Edina considers allowing developers to pay to skip affordable housing construction

The Glean

Edinans gonna Edina ¯\_(ツ)_/¯. From John Reinan in the Star Tribune we learn, “… the city is considering adopting an affordable-housing policy with an unusual twist: allowing developers to buy their way out of building affordable housing. … It may sound backward. But the idea is that collecting hefty fees from developers of luxury housing will allow the city to build a pool of cash that it can use to create affordable housing elsewhere in the city, either on its own or in partnership with other developers or nonprofits. The City Council is expected to discuss the idea at its Tuesday meeting. The city currently has no affordable-housing policy.”

Cue complaints of low prices in 5 … 4 … But for now, John Weiss of the Rochester Post- Bulletin reports farmers seem happy: “The soybean harvest is about half done, maybe a bit more, said Todd Stockdale, grain department manager at the All-American Co-op in Stewartville. It might seem that the harvest is early because it’s been a bit warmer than usual, he said. But remember, ‘it’s the first week of October,’ he said. ‘This is about the time we’re harvesting beans.’ … So far, the beans that have come in have looked good, not too wet or dry, he said. … Yields appear to be good. ‘I don’t hear a lot of complaints’ so it must mean they are good,’ Stockdale said.”

A man died in an apparently random shooting in St. Paul last night. The Pioneer Press’ Mara H. Gottfried reports, “ Htoo Baw, 54, was returning to his home in the Payne-Phalen neighborhood. He got out of his car and a male approached him, perhaps in an attempt to carjack him, and shot him, according to a law enforcement source. A member of the victim’s church said he had been told the suspect had tried to take a bag Baw was carrying. … One theory police are exploring is whether the suspect in the first shooting was looking for a way to flee the area and tried to take Baw’s car to do so, shooting him in the process, according to the law enforcement source.”

If there’s a silver lining to the emerald ash borer infestation, it’s that it’s taught us a valuable lesson about the dangers of monoculture. Per the Star Tribune’s Beatrice Dupuy, Hennepin County got the message: “Hennepin County will move 500 hardy young trees to county properties as part of its fight to preserve the area’s canopy in the face of spreading emerald ash borer infestations. … The county grew the trees in [a] gravel bed, the cost of which has been about $23,700 so far, to help them develop stronger root systems, said Mike Reinikainen, a Hennepin County tree specialist. The hardy and diverse trees will be used to diversify the canopy and to replace ash trees. The county is now home to about 1 million ash trees.”

In other news…

Cargill: Trans-Pacific Partnership good!

Minnesota Fair Trade Coalition: Trans-Pacific Partnership (probably) bad!

These are gonna look great on the walls of those luxury suites: “Vikings & MSFA Select Nearly 3 Dozen Local Artists For U.S. Bank Stadium Art Collection” [Minesota Vikings]

“The beloved West Bank vagrant known simply as Chester was reportedly found dead on Saturday.” [City Pages]

Comments (3)

  1. Submitted by Pat Berg on 10/06/2015 - 01:48 pm.

    The dangers of monoculture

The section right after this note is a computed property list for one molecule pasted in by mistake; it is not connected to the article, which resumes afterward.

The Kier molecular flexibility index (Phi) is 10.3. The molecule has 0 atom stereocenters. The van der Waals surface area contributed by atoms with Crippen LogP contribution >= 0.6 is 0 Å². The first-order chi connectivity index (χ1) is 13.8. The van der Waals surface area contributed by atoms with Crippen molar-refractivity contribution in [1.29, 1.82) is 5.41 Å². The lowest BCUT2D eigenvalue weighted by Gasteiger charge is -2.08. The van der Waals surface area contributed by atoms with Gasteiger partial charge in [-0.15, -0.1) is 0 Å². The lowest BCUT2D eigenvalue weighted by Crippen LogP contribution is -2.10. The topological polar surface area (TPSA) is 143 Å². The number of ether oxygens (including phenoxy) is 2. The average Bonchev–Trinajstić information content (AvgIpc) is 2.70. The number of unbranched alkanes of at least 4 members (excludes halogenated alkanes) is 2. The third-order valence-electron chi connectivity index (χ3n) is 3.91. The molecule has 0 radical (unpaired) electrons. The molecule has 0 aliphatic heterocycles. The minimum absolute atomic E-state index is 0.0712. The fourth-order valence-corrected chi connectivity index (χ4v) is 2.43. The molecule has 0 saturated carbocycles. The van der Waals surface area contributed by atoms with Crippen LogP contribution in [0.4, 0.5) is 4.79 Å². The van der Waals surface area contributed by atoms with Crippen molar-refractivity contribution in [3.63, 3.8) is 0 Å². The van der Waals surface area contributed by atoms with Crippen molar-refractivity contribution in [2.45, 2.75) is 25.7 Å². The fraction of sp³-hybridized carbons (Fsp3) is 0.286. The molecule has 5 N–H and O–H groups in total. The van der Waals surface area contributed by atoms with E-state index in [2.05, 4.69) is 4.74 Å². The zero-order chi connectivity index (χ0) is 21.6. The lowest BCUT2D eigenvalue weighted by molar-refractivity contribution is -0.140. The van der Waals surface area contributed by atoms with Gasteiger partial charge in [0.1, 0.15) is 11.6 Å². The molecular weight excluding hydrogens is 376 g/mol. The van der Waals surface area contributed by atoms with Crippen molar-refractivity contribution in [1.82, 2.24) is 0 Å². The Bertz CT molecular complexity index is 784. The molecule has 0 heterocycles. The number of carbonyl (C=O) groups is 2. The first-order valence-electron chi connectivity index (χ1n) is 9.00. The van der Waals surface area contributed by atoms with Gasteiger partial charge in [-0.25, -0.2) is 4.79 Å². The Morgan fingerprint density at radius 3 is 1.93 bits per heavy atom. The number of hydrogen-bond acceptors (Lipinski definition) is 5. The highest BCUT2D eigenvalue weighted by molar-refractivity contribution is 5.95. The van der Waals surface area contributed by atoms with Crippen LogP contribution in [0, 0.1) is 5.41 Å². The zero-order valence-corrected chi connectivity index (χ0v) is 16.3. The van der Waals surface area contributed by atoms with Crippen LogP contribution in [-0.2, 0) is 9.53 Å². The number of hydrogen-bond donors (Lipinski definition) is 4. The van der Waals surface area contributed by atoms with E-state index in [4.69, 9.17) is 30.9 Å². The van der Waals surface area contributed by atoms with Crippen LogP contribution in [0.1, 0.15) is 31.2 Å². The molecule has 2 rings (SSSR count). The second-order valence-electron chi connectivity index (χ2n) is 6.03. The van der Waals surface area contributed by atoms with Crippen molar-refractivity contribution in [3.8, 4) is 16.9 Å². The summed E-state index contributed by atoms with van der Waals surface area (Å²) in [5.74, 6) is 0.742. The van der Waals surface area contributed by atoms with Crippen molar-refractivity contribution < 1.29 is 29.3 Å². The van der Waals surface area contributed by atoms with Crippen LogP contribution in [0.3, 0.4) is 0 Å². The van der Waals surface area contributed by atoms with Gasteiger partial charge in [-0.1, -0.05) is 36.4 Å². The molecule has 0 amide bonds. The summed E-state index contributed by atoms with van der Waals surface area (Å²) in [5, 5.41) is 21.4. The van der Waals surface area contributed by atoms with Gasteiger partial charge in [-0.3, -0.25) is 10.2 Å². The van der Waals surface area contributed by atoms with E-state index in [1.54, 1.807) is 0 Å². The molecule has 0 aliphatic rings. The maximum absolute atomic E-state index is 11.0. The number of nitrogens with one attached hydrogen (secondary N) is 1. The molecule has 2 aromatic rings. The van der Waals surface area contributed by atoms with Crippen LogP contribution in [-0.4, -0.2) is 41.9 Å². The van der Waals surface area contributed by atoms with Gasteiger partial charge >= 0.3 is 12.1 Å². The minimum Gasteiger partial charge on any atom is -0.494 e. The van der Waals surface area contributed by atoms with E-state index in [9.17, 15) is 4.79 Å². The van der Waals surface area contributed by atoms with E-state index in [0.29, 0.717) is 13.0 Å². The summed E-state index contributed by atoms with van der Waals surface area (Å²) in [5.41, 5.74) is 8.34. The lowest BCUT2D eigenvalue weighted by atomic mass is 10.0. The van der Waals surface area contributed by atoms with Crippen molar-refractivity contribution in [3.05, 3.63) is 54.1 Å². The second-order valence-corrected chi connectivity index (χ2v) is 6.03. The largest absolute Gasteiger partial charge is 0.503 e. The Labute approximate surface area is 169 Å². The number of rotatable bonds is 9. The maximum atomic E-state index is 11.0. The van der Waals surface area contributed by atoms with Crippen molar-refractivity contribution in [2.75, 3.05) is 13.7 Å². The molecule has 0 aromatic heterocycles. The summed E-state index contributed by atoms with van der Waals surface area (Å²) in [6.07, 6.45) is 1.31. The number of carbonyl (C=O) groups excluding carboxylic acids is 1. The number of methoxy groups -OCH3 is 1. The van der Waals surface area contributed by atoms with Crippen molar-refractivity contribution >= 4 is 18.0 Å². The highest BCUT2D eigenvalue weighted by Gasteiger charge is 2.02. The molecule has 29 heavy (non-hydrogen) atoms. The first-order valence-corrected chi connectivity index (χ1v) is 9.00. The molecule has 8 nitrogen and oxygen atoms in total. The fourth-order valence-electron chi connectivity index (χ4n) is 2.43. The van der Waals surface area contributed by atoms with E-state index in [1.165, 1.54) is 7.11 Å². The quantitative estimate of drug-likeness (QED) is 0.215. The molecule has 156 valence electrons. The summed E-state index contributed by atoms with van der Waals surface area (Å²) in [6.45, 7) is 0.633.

Seriously? We’re only learning that *now*?

    Can anyone say “Dutch Elm Disease”?

  2. Submitted by Ray Schoch on 10/06/2015 - 03:16 pm.

    Oxymoronic

    Hmmm. “Affordable housing” and “Edina” don’t readily fit together in the same sentence. Even to this relative newcomer, the two seem… well… oxymoronic.

    More to the point, my experience in a pair of municipal governments that used this technique in Colorado was that these kinds of compensatory fees “…in lieu of…“ some desirable community goal (I’m sure there are some in Edina who don’t think this particular goal is desirable at all.) rarely accomplish what those in charge say they will. Either the amount is too small to provide meaningful change – in this case significant numbers of affordable homes (i.e., costing residents no more than 30% of metro area median income) – or, if the dollars really do begin to accumulate, other demands on the municipal budget will nibble away at them until they fall short (see the previous sentence) of what’s needed. Often, the “other demands” are more “wants” than “needs,” but since affordable housing is not likely to be something the City of Edina would adopt by acclamation anyway, else it would have done so by now, most of the powers-that-be will find justifications for spending the money on something else without any great uproar from the more typical Edina residents. In other words, I don’t foresee mass demonstrations by affluent Edina citizens demanding that the City provide affordable housing for Hispanic gardeners and other household personnel, whether seasonal or permanent, or for the retail workers populating the shops at 50th and France and other locations within the City.

  3. Submitted by Moira Heffron on 10/06/2015 - 04:15 pm.

    Affordable housing matters

    Thanks, Ray, for your comment about what would likely turn into a NIMBY policy. And, just to remind us all, affordable housing is not just for gardeners and retail employees but also for the people who teach your children and provide other essential services to the community as well as for a less affluent aging population. The most startling statement in the article, however, was “the city currently has no affordable housing policy.” I would have thought that was a requirement for participation in any number of metro and state programs, initiatives, etc.

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